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Advances in Heterocylic Chemestry. Vol 10 - Boulton A.J.

Boulton A.J. Advances in Heterocylic Chemestry. Vol 10 - Academic Press, 1969. - 347 p.
Download (direct link): advensisheroklinik1969.pdf
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Wright and Collins47 reduced o-nitrophenylacetic acids (37) with zinc and sulfuric acid and obtained a mixture of the hydroxamic acid (38) and lactam (39)
48 R. N. Warrener and E. N. Cain, Angew. Chem. Intern. Ed. English 5, 511 (1966).
47 W. B. Wright and . H. Collins, J. Am. Chem. Soc. 78, 221 (1956).
Although the yields of 38 were high, the oxindole (39) was also formed as a by-product. This exemplifies the problem of reducing the nitro group specifically to a hydroxylamine.
Other zinc reductions have been used extensively. Zinc dust in aqueous ammonium chloride is a standard reagent for the reductive cyclization of nitro esters to hydroxamic acids. These reactions are usually carried out at low temperatures (0-10) to avoid further reduction. Despite the fact that good yields can often be obtained, these reductions are highly capricious, depending on the quality of the zinc (impurities seem to improve the reaction) and other unknown factors.
By this method, Chauveau and Mathis48 have prepared cyclic hydroxamic acids (41) containing a sulfur atom in the ring. The acyclic precursors (40) were formed by alkylation of a thiol anion.
R4/C1 Na+ -S. -"CH CH2
CH , CH2 -----------> I I
I I CH2 co2c2h5
ch2no2 co2c2h5 >2
(40)
V
R^s
I
OH
(41)
Earlier, the reduction of y-nitro esters with zinc and ammonium chloride had been shown49 to provide a suitable route to A7-hydroxy 2-pyrrolidones, e.g., 42. Various catalytic hydrogenation procedures can also effect the same reductive cyclization.49,60
ch3n ch3
CH3 225 * CH,
CH3 N2 CHa^N
OH
(42)
48 A. Chauveau and F. Mathis, Compt. Rend. 261, 481 (1965).
48 R. Bonnett, V. M. Clark, and Sir A. Todd, J. Chem. Soc. p. 2102 (1959).
50 B. Reichert and E. Wegner, Ber. Deut. Chem. Ges. 71, 1254 (1938).
In the catalytic hydrogenation of ethyl 2-nitrophenyl acetate (43), Di Carlo51 observed a small amount of the cyclic hydroxamic acid (44) in addition to the expected lactam (45). Following this result, a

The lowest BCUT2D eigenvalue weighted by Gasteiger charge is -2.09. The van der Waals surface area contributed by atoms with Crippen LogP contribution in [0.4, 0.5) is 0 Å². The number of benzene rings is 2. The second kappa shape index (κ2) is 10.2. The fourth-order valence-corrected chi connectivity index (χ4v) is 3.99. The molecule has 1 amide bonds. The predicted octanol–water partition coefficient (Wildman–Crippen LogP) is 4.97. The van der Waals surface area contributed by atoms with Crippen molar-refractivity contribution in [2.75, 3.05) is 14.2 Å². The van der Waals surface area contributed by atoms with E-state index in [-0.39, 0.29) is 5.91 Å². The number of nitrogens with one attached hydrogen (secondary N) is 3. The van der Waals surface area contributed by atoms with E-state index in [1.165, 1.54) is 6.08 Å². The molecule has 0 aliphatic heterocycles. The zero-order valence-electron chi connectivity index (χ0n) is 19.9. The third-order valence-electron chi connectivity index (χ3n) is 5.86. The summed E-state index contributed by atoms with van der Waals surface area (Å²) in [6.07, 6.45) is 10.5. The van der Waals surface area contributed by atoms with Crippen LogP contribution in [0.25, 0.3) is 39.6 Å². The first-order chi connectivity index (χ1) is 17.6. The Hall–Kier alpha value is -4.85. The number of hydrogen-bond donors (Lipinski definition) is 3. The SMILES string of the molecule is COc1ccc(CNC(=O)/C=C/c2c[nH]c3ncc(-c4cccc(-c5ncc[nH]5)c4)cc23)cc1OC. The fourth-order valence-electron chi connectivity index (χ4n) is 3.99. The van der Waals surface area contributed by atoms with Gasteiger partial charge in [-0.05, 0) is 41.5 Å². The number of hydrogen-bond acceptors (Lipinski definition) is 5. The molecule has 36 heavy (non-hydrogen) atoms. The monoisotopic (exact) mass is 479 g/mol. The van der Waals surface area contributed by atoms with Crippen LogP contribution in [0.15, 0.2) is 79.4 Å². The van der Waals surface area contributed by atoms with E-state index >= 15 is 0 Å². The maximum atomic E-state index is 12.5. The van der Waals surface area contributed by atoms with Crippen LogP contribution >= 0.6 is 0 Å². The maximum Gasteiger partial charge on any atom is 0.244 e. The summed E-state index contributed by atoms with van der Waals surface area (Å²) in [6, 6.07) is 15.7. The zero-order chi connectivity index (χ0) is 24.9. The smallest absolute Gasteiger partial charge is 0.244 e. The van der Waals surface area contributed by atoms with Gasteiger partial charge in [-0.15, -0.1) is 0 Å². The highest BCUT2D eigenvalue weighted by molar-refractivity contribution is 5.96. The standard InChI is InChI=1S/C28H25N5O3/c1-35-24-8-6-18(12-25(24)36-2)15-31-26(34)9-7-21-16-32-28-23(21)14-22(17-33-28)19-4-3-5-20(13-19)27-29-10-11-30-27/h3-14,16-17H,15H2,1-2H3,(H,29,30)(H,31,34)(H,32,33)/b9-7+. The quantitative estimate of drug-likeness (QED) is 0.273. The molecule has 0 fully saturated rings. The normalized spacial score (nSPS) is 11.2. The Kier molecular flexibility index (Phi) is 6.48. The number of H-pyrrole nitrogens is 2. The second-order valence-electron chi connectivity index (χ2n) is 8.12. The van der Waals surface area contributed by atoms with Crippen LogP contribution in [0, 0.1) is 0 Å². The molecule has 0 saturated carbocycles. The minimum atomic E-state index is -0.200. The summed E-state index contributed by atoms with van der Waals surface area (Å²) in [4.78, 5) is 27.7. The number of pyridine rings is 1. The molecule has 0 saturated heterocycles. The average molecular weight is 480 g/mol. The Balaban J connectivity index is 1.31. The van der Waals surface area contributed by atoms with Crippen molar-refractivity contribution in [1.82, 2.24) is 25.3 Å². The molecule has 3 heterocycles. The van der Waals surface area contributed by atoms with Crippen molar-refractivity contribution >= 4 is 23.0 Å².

a
2226
+
N02 N ''o N
I
OH
H
(43) (44) (45)
thorough study of the platinum oxide-catalyzed hydrogenation of 2-nitro-2'-carboxybiphenyl (46, R = OH) and some of its derivatives (46, R = OMe, NH2, ONa) has been carried out.52 In general, both
products (47 and 48) corresponding to reduction of the nitro group to a hydroxylamine or amine are formed.
In all cases, a higher percentage of hydroxylamino trapping occurs in the presence of mineral acid, and the hydroxylamino trapping abilities of the carboxy derivatives increase as R = OH < OMe < NH2. This order is reversed in the absence of mineral acid. Presumably the carboxyl derivative is protonated in the presence of acid and thus becomes a better electrophile.
An interesting comparison between a catalytic hydrogenation and a zinc and acetic acid reduction is observed53 in the case of the oximino acid (49). The cis-fused hydroxamic acid (50) was the sole
51 F. J. Di Carlo, J. Am. Chem. Soc. 66, 1420 (1944).
62 C. W. Muth, J. R. Elkins, M. L. DeMatte, and S. T. Chiang, J. Org. Chem.
32, 1106 (1967).
53 J. T. Edward and P. F. Morand, Can. J. Chem. 38, 1317 (1960).
CYCLIC HYDROXAMIC ACIDS C8HI7
OH
(51)
(52)
product of catalytic reduction, whereas zinc and acetic acid gave the (raws-fused structure (51).
The same oximino acid (49) underwent54 a cyclodehydration on treatment with dicyclohexyl carbodiimide to form the unsaturated hydroxamic acid (52) in almost quantitative yield.
Perhaps the most reliable method for the reductive cyclization of a nitro ester to a hydroxamic acid is that which involves treatment with sodium boro hydride in the presence of palladium on charcoal.65 Although under these conditions aromatic nitro compounds are reduced to amines, o-nitro esters such as 53, in which the ester group is suitably oriented with respect to the nitro group, give good yields6867 of cyclic hydroxamic acids (54). Coutts and his co-
C02C2h5
co2c2h5 no3
N^4)
(53)
N
OH
(54)
54 N. J. Doorenbos and . T. Wu, Chem. Ind. (London) p. 648 (1965).
55 T. Neilson, H. C. S. Wood, and A. G. Wylie, J. Chem. Soc. p. 371 (1962).
66 R. T. Coutts and I). G. Wibberley, J. Chem. Soc. p. 4610 (1963).
67 Noble and D. G. Wibberley, J. Med. Chem. 9, 974 (1966).
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